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International Zoo Yearbook 37: Parrots

Series: International Zoo Yearbooks Volume: 37

By: Peter JS Olney(Editor), Fiona A Fisken(Editor)

440 pages, b/w photos, b/w illustrations, tables

Zoological Society of London

Hardback | Dec 2000 | #111977
Availability: Usually dispatched within 1-2 months Details
NHBS Price: £34.99 $46/€40 approx

About this book

Parrots need help: this special section contains 32 papers from around the world showing how zoos, research institutions and field workers have responded to the challenge. Leading expert Nigel Collar (BirdLife International) sets the scene with an authoritative overview of the 90 (26%) species of parrots which are threatened with extinction, followed by Roger Wilkinson's (Chester Zoo) global survey of zoos' regional collection plans and captive-management programmes. Another 21 papers include information on lorikeet breeding and husbandry, the natural history, status, conservation, behaviour and captive management of various species of cockatoos, macaws, amazons, Kea, fig parrots and Pesquet's parrot. The final nine papers cover environmental enrichment, a survey of common viruses affecting parrots in captivity, conservation-education programmes in Latin America, the Caribbean and the Pacific, conservation priorities in the Andean region and a survey of the conservation work undertaken and supported by the Loro Parque Fundacion (Puerto de la Cruz). The section closes with a fascinating survey of longevity records of parrots.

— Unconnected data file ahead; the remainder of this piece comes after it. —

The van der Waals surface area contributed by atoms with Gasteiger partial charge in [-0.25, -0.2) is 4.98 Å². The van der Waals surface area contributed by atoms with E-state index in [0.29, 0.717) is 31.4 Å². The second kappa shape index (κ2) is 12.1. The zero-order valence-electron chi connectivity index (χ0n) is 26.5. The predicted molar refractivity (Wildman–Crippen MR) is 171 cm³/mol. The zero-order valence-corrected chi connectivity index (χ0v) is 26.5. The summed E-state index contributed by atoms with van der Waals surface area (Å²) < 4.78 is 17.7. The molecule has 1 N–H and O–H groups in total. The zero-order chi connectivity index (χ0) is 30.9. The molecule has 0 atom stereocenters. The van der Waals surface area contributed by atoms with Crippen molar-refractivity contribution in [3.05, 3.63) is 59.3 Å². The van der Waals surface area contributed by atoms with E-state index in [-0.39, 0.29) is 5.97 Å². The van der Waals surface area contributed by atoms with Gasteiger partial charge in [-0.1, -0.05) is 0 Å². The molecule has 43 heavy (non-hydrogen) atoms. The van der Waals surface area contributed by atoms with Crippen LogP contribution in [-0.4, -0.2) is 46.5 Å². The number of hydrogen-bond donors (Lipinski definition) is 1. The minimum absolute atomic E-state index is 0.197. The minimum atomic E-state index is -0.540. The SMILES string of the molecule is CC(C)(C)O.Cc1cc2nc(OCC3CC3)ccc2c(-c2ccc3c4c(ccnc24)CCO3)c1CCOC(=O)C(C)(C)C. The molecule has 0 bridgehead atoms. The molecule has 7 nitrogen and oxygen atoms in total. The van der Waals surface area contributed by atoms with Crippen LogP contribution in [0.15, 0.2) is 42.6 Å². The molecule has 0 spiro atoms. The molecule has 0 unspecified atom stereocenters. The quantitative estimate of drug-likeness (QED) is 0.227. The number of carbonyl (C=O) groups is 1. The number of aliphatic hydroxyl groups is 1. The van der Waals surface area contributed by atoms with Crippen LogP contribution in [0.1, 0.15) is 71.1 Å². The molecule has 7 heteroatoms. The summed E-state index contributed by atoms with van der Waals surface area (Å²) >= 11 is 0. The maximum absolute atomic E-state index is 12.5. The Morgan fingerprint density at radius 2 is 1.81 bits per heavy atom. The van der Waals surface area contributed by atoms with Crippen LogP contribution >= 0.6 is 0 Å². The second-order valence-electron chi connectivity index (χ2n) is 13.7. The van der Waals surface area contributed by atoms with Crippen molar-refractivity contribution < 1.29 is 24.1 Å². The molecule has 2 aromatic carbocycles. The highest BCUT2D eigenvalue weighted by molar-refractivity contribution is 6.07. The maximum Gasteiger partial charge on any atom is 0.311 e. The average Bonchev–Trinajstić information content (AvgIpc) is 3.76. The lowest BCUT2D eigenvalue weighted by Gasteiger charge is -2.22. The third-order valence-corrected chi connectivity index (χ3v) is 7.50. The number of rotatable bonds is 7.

Section 2 contains a medley of ten articles ranging from the husbandry and breeding of the Kerry spotted slug through to a preliminary study on environmental enrichment for Kinkajous. Other subjects include sea anemones, genetic analyses of the California condor, growth and mortality of Black stilt, breeding the Writhe-billed hornbill, review of nutritional deficiencies and toxicities in captive New World primates, hand-rearing Goeldi's monkey, a new ape facility, and hand-rearing and early reintroduction of a Sumatran orang-utan at Brookfield Zoo.

The guest essay by Sally Walker (India) puts forward the case for the continuing establishment of regional or national networks of the Conservation Breeding Specialist Group (CBSG/SSC/IUCN). Using the Indian National Network of CBSG as a proven example, she shows how networks can use the tools and processes already developed by CBSG to cut through administrative and political hierarchies, facilitate dissemination of information and clarify conservation problems and solutions.

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